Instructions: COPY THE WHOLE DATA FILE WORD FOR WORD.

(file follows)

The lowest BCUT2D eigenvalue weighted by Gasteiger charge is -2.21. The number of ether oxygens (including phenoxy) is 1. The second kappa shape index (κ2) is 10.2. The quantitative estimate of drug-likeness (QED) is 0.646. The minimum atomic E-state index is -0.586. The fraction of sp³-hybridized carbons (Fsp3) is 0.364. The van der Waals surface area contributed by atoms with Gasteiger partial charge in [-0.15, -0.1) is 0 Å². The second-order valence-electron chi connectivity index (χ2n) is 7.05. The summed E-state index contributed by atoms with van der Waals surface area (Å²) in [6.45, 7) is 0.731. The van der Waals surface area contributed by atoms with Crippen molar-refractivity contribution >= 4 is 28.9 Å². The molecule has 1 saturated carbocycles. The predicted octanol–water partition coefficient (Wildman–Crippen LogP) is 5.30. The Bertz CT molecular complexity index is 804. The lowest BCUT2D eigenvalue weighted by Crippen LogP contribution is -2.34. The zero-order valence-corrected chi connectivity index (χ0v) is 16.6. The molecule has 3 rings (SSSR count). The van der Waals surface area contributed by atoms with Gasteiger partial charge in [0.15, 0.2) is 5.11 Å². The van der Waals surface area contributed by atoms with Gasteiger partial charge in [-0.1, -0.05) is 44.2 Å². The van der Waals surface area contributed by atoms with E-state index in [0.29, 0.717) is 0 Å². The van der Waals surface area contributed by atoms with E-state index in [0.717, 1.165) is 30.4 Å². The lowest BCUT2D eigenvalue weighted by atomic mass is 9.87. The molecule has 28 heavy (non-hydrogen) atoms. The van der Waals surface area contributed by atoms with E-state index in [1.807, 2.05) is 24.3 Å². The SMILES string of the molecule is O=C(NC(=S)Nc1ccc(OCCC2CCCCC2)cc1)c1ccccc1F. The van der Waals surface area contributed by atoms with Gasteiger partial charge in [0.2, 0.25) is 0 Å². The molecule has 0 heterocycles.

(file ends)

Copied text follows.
The lowest BCUT2D eigenvalue weighted by Gasteiger charge is -2.21. The number of ether oxygens (including phenoxy) is 1. The second kappa shape index (κ2) is 10.2. The quantitative estimate of drug-likeness (QED) is 0.646. The minimum atomic E-state index is -0.586. The fraction of sp³-hybridized carbons (Fsp3) is 0.364. The van der Waals surface area contributed by atoms with Gasteiger partial charge in [-0.15, -0.1) is 0 Å². The second-order valence-electron chi connectivity index (χ2n) is 7.05. The summed E-state index contributed by atoms with van der Waals surface area (Å²) in [6.45, 7) is 0.731. The van der Waals surface area contributed by atoms with Crippen molar-refractivity contribution >= 4 is 28.9 Å². The molecule has 1 saturated carbocycles. The predicted octanol–water partition coefficient (Wildman–Crippen LogP) is 5.30. The Bertz CT molecular complexity index is 804. The lowest BCUT2D eigenvalue weighted by Crippen LogP contribution is -2.34. The zero-order valence-corrected chi connectivity index (χ0v) is 16.6. The molecule has 3 rings (SSSR count). The van der Waals surface area contributed by atoms with Gasteiger partial charge in [0.15, 0.2) is 5.11 Å². The van der Waals surface area contributed by atoms with Gasteiger partial charge in [-0.1, -0.05) is 44.2 Å². The van der Waals surface area contributed by atoms with E-state index in [0.29, 0.717) is 0 Å². The van der Waals surface area contributed by atoms with E-state index in [0.717, 1.165) is 30.4 Å². The lowest BCUT2D eigenvalue weighted by atomic mass is 9.87. The molecule has 28 heavy (non-hydrogen) atoms. The van der Waals surface area contributed by atoms with E-state index in [1.807, 2.05) is 24.3 Å². The SMILES string of the molecule is O=C(NC(=S)Nc1ccc(OCCC2CCCCC2)cc1)c1ccccc1F. The van der Waals surface area contributed by atoms with Gasteiger partial charge in [0.2, 0.25) is 0 Å². The molecule has 0 heterocycles.